Novel universal cycle constructions for a variety of combinatorial objects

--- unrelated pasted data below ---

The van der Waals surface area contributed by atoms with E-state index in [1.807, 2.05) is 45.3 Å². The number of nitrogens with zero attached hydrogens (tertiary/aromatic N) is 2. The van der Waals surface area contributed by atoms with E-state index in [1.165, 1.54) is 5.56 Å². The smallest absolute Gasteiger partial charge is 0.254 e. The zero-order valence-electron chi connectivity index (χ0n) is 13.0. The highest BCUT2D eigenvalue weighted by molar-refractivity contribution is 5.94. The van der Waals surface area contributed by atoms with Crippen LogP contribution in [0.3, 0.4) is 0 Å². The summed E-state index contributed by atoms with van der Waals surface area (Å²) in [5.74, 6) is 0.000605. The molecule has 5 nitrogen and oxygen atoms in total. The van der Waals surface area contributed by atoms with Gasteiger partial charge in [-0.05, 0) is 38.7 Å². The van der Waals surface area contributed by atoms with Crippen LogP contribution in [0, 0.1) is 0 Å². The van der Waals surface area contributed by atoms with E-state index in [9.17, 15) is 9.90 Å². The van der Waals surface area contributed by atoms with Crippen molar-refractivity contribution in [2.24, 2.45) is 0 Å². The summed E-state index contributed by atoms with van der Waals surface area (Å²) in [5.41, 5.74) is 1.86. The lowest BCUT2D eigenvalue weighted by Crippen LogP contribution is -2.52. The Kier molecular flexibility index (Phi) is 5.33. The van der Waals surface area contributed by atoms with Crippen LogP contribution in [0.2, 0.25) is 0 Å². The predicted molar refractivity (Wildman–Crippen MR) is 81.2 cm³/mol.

The cyclic sequence 0000100110101111 has the unlikely property that the 16 unique binary substrings of length 4 appear exactly once in the sequence as a substring. This sequence is an example of a universal cycle. A universal cycle for an arbitrary set S is a cyclic sequence of length |S| whose substrings of length n encode |S| distinct instances in S. When S is the set of k-ary strings of length n, these sequences are commonly studied under the name de Bruijn sequence. Universal cycles have been studied for a wide variety of combinatorial objects including permutations, partitions, subsets, multisets, labeled graphs, various functions and passwords. The study of universal cycles has a long history with applications including dynamic connections in overlay networks, genomics, software calculation of the ruler function in computer words, and indexing a 1 in a computer word. There are standard proofs to demonstrate the existence of universal cycles for a variety of combinatorial objects; however, only a small number of universal cycles can be constructed efficiently and practically. This thesis provides novel efficient constructions to generate universal cycles for a variety of combinatorial objects. Our research leads to several new results. Firstly, we propose a novel shift rule to construct de Bruijn sequence for length n binary strings. The shift rule provides a simple and efficient successor rule to find the next bit in the de Bruijn sequence and is applicable to all values of n. We then extend the shift rule to construct de Bruijn sequence for k-ary strings of length n. Secondly, we generalize the Fredricksen-Kessler-Maiorana (FKM) construction and Greedy construction to generate universal cycles for a broad class of k-ary strings. We also prove that the universal cycles produced are the lexicographically smallest for the sets. Lastly, we provide the first known efficient construction to generate universal cycles for length n binary strings where the number of 1s range from c to d given 0 <= c < d <= n. We also prove the existence of universal cycles for other combinatorial objects including subsets of passwords and labeled graphs.